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U.S. Department of Health and Human Services


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Legislative And Management Initiatives Have Helped Speed Review Time

Table of Contents: Managing the Risks From Medical Product Use: Creating a Risk Management Framework

Previous Section : Introduction

To address concerns about the timeliness of reviews, the pharmaceutical industry, consumer groups, FDA, and Congress worked together to develop new legislation. Through the Prescription Drug User Fee Act of 1992 (PDUFA) and the Modernization Act of 1997, Congress has encouraged the FDA to act more rapidly in making decisions on whether new medical products may enter the marketplace. PDUFA provides FDA with additional funds from user fees, permitting FDA to employ a larger workforce to handle review workloads. The fees are paid by the sponsors of new drug and biological products and can only be used in support of the new pharmaceutical product review process. PDUFA did not change FDA's standard for drug and biologics safety and effectiveness.

These legislative initiatives have been successful. Since its enactment, PDUFA user fees have paid for a 60-percent increase in staff assigned to the review of new pharmaceutical applications. The average time from submission of an application to approval has dropped from about 30 to 12 months. Along with this improvement in review times has come an increase of almost 40 percent in the number of new products approved per year, from an average of 70 to 97 applications per year. Industry negotiated strict administrative accountability and aggressive review time performance goals in exchange for its support of PDUFA. FDA has established an excellent record of meeting, or exceeding, these goals. FDA's faster review is not just the result of more FDA staff, but is also due to improvements in program management and efforts to streamline the review process.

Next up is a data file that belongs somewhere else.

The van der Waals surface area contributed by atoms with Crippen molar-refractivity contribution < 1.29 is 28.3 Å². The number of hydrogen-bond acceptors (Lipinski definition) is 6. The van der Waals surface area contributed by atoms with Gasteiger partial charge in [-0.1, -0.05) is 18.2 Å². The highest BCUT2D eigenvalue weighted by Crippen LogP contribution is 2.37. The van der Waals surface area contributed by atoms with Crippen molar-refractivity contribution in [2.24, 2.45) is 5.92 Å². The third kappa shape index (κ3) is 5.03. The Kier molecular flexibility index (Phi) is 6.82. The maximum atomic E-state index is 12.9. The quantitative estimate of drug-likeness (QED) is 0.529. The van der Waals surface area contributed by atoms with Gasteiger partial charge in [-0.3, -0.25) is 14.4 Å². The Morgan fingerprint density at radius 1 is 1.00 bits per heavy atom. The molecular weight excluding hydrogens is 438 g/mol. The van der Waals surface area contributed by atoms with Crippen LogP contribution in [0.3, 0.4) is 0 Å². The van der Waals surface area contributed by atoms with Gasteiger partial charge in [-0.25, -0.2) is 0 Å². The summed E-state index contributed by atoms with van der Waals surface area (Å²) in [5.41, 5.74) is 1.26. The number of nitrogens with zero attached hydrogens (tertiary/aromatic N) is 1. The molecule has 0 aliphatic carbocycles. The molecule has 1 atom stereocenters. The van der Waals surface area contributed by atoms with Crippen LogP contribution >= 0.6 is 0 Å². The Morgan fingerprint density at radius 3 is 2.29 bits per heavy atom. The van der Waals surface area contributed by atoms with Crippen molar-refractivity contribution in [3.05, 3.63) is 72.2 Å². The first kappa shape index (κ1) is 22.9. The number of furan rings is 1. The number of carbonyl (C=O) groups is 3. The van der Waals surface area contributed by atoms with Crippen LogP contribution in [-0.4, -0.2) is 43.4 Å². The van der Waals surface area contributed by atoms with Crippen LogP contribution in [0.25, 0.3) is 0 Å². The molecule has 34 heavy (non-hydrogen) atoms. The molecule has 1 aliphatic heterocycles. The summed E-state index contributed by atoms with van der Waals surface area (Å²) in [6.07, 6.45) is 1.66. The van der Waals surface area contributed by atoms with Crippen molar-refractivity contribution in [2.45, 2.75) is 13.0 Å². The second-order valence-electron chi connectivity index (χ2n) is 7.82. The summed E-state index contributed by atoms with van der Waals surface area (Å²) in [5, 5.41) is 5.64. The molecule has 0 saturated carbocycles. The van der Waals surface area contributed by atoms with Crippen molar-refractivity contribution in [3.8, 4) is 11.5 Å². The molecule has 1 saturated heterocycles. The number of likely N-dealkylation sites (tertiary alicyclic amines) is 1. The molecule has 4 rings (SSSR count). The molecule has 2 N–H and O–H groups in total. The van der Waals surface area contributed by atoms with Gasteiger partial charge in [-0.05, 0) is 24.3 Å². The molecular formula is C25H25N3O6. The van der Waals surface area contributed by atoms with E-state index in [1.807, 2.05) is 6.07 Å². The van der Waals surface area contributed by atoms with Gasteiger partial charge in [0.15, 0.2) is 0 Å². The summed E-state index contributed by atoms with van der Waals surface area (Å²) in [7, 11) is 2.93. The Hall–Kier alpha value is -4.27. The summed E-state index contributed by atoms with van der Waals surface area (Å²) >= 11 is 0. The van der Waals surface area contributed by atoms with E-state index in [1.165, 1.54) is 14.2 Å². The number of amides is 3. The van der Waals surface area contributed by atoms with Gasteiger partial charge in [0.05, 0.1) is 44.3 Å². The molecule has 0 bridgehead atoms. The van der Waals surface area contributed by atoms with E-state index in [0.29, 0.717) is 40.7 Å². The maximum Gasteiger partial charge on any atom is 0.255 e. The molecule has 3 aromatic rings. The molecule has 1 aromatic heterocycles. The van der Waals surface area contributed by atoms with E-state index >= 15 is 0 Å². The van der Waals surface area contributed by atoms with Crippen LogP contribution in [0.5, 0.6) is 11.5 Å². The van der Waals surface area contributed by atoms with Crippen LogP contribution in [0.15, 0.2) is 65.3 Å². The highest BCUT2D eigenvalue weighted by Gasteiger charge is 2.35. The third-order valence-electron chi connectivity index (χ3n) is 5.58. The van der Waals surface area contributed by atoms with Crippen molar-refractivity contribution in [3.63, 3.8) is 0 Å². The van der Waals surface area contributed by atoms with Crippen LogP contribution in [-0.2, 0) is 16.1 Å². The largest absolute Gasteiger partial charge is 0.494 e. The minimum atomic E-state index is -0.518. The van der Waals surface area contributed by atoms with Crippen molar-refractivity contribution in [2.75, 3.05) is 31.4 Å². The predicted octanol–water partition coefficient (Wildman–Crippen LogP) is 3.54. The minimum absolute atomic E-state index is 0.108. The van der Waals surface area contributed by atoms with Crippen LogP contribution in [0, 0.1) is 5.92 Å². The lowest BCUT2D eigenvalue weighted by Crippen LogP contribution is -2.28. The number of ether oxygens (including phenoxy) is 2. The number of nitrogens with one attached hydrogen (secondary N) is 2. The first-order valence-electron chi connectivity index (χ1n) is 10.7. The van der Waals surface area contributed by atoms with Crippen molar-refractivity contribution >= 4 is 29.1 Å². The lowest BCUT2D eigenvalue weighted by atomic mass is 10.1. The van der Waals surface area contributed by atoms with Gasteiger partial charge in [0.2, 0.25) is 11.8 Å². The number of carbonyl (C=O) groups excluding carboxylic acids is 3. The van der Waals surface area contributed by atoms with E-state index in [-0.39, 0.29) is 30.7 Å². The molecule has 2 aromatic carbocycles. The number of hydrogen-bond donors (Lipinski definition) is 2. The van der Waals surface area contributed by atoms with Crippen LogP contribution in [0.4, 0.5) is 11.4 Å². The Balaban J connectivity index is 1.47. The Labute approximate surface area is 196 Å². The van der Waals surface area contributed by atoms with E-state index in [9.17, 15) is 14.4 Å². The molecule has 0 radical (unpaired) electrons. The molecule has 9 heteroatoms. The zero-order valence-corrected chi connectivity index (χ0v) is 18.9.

Unlike the Center for Drugs and the Center for Biologics, the Center for Devices did not benefit from user fees. However, the medical device program received a budget increase in 1994. This increase, along with a reallocation of funds from other activities, management changes, and program reengineering improved results for the device program. For example, the review time for device premarket applications (PMAs) has decreased from 27 months in 1994 to 12 months in 1998.

Next Section : Concerns have been raised about the Effects of PDUFA